This group was a very religious and studious group that focused on the activities of the churches, and specifically on supporting foreign countries. The members believed that by their hard work they could have a significant impact on others. One member, Mrs. Mouser, went as far as to say that, “Mission work will surely reach the working girls in foreign lands.”9 This quote shows her faith that the organization was making a difference.  Another impact that the organization wished to make was upon their own community. “One Committee was created by [the Women Missionary Society] to greet strangers at the local churches.” 10

The Women’s Missionary Society was important within the community as it included prominent women and the majority of the local churches. As a whole, the organization labored to make the home front a more humane and charitable place.


Article Citations

United Daughters of the Confederacy Articles

“U.D.C. Meeting.” The Post, June 16 1915, Volume XXIII.

“U.D.C. Meeting.” The Post, December 19 1914, Volume XXII.

“U.D.C. Meeting.” The Post, March 15 1916, Volume XXIV.

“U.D.C. Meeting.” The Post, May 24 1916, Volume XXIV.

“U.D.C. Meeting.” The Post, August 22 1917, Volume XXV.

The Civic League Articles

“League Social.” The Post, July 15 1914, Volume XXII.

“The Women’s Civic League.” The Post, June 16 1915, Volume XXIII.

“Civic League.” The Post, March 29 1916, Volume XXIV.

Red Cross Articles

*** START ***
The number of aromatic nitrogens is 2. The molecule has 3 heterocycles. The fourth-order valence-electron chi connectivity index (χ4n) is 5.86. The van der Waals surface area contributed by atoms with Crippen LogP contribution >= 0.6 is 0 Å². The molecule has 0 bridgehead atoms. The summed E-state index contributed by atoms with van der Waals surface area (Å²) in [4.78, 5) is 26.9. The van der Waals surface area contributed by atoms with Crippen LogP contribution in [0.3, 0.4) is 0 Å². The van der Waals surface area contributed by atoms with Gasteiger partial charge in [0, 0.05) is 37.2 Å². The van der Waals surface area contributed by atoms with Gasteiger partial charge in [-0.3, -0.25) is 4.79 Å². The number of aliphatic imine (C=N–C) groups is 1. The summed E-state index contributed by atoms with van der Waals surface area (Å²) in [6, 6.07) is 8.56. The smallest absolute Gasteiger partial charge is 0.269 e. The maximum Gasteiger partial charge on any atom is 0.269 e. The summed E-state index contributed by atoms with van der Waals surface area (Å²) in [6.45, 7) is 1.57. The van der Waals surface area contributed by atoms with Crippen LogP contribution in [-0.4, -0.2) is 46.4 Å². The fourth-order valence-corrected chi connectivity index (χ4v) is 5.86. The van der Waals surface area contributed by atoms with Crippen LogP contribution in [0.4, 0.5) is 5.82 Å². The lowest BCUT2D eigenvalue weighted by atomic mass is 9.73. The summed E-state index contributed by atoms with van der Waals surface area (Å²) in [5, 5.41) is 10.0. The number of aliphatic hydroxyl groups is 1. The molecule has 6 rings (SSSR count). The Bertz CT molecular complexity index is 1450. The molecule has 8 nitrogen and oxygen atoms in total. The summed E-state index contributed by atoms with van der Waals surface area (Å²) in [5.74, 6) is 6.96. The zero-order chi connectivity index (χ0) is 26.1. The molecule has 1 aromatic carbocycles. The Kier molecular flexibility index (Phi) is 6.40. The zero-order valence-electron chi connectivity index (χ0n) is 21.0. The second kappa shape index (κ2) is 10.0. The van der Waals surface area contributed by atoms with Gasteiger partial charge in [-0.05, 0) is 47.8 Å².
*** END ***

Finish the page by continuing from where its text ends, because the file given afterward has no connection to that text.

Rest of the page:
“Red Cross Seals.” The Post, December 19 1914, Volume XXII

“Red Cross Work.” The Post, May 2 1917, Volume XXV.

“Red Cross.” The Post, September 12 1917,Volume XXV.

“Red Cross Notes.” The Post, June 26 1918, Volume XXVI.

“From Hospitals in France.” The Post, October 2 1918, Volume XXVI.

Missionary Society Articles

“Home Mission Meeting.” The Post, December 19 1914, Volume XXII.

“Missionary Institute.” The Post, December 9 1914, Volume XXII.

“Home Mission Meeting.” The Post, June 10 1914, Volume XXII.

“Home Mission Meeting.” The Post, June 23 1915, Volume XXIII.

“Home Mission Meeting.” The Post, July 23 1915, Volume XXIII.

“Missionary Meeting.” The Post, January 27 1915, Volume XXIII.

“Missionary Meeting.” The Post, March 15 1916, Volume XXIV.

 References

1. “U.D.C. Meeting”. The Post, June 16 1915, Volume XXIII.
2. “U.D.C. Meeting”. The Post, December 3 1914, Volume XXII.
3. “U.D.C. Meeting”. The Post, March 15 1916, Volume XXIV.
4. “The League.” The Post, June 16 1915, Volume XXIII.
5. “League Social.” The Post, July 15 1914, Volume XXII.
6. “The Women’s Civic League.” The Post, June 16 1915, Volume XXIII.
7. “Red Cross Seals on Pay Envelopes.” The Post, December 19 1914, Volume XXII.
8. “Red Cross Notes.” The Post, June 26 1918, Volume XXVI.
9. “Home Mission Meeting.” The Post, June 23 1915, Volume XXIII.
10.“Home Mission Meeting.” The Post, January 27, 1915, Volume XXIII.